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June 2022 Newsletter: Yakima students highlight the power of teachers


June 6th, 2022

Director's Note

I am writing this note with a heavy heart after last week’s senseless shooting in Uvalde, Texas. As both a mother and former teacher, my heart aches for the families and community that lost too many precious souls too soon. On top of everything else teachers are doing to close out the school year, they continue to be faced with the crushing burden of trying to keep their students safe.

At the Bill & Melinda Gates Foundation, we work to improve education and workforce systems. I recognize that these systems are truly only as good as the humans that power them. So, in the midst of the challenges we are facing, I want to offer a bit of joy and recognize the various people out there working tirelessly to make a difference, changing not just lives, but impacting generations. Let’s take a pause and recognize our state’s teachers for all they do. In this issue, you will read about a Yakima teacher who is empowering students. However, we know there are many educators out there doing incredible work. I started my career in the classroom and recognize the tough work you’re doing with life continuing to throw so much at you. We see you. We need you. We appreciate you.

In the spirit of teaching, I also want to take some time to recognize that May was officially Asian, Native Hawaiian and Pacific Islander American Heritage Month (ANHPI) in Washington state. In 1977, federal legislation was passed to recognize the achievements of Asian Americans and Pacific Islanders. The initial legislation designated 10 days and was extended later that year to the entire month of May. In 2000, the Washington Legislature passed legislation recognizing May as Asian Pacific Heritage Month. This past April 2022, Governor Inslee signed a proclamation in alignment with the Presidential Proclamation to declare May as ANHPI month.

I’m very proud of my Filipina heritage and want to share a glimpse into my family’s history with this snippet we shared last year for the Wing Luke Museum’s Our Stories are Your Stories series.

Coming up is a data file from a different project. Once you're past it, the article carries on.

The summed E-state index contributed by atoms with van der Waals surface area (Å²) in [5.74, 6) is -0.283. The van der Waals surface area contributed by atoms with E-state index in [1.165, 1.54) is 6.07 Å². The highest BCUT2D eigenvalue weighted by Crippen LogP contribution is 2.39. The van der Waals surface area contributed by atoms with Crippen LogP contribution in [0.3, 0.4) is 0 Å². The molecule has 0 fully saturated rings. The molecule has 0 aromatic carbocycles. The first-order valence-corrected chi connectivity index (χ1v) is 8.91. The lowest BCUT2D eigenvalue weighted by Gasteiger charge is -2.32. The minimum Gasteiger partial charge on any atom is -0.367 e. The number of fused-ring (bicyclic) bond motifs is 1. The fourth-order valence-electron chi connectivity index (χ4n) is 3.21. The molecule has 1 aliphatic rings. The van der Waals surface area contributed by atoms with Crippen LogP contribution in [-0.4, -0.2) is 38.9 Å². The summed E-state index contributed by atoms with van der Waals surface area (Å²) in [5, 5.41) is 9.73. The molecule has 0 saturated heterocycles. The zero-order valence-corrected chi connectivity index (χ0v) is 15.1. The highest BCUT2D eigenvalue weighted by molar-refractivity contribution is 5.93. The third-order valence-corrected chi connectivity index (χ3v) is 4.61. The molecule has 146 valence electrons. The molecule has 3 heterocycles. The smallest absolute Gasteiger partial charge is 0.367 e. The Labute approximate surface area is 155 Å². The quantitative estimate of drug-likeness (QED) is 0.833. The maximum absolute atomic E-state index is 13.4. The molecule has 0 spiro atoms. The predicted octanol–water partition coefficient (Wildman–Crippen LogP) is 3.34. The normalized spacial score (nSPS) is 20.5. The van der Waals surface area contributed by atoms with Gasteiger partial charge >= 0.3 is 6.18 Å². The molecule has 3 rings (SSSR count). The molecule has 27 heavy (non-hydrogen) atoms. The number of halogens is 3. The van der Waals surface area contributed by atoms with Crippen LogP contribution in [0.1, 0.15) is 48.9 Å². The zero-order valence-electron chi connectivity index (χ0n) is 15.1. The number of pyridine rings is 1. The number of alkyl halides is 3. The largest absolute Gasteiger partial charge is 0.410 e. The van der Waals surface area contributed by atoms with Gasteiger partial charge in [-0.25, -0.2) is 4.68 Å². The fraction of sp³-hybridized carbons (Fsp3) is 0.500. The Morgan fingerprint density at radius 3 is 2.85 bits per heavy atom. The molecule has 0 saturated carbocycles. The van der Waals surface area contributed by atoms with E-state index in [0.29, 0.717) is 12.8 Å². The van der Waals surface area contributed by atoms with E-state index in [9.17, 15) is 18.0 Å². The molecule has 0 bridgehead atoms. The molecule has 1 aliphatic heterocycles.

Our Stories are Your Stories

I’m also grateful to our grantees – like the Southeast Seattle Education Coalition and Washington STEM – who are working to understand and address the diverse set of experiences that ANHPI students face. Both organizations are leading an equity-driven coalition that will build political will, support, and funding for comprehensive and sustainable data reforms in Washington. The coalition will center racial equity, including disaggregating data for ANHPI students to better understand how their needs and experiences may differ. This new coalition will be informed by input from community-based organizations related to the demand, access, and utility of data – from pre-K to college and the workforce.

While we recognize teachers this month and the contributions of our Asian, Native Hawaiian and Pacific Islander communities, may we not just do so in May, but throughout the entire year.

In Partnership,

Angela Jones

Teacher Spotlight: Mrs. Ruth Veselka

You spoke, we listened! In the April newsletter edition, we asked for names of teachers we could spotlight in honor of National Teacher Appreciation Week in May. A big thanks to Dr. Peter Finch, superintendent of the West Valley School District, who recommended we feature Ruth Veselka, drama teacher for the West Valley School District in Yakima.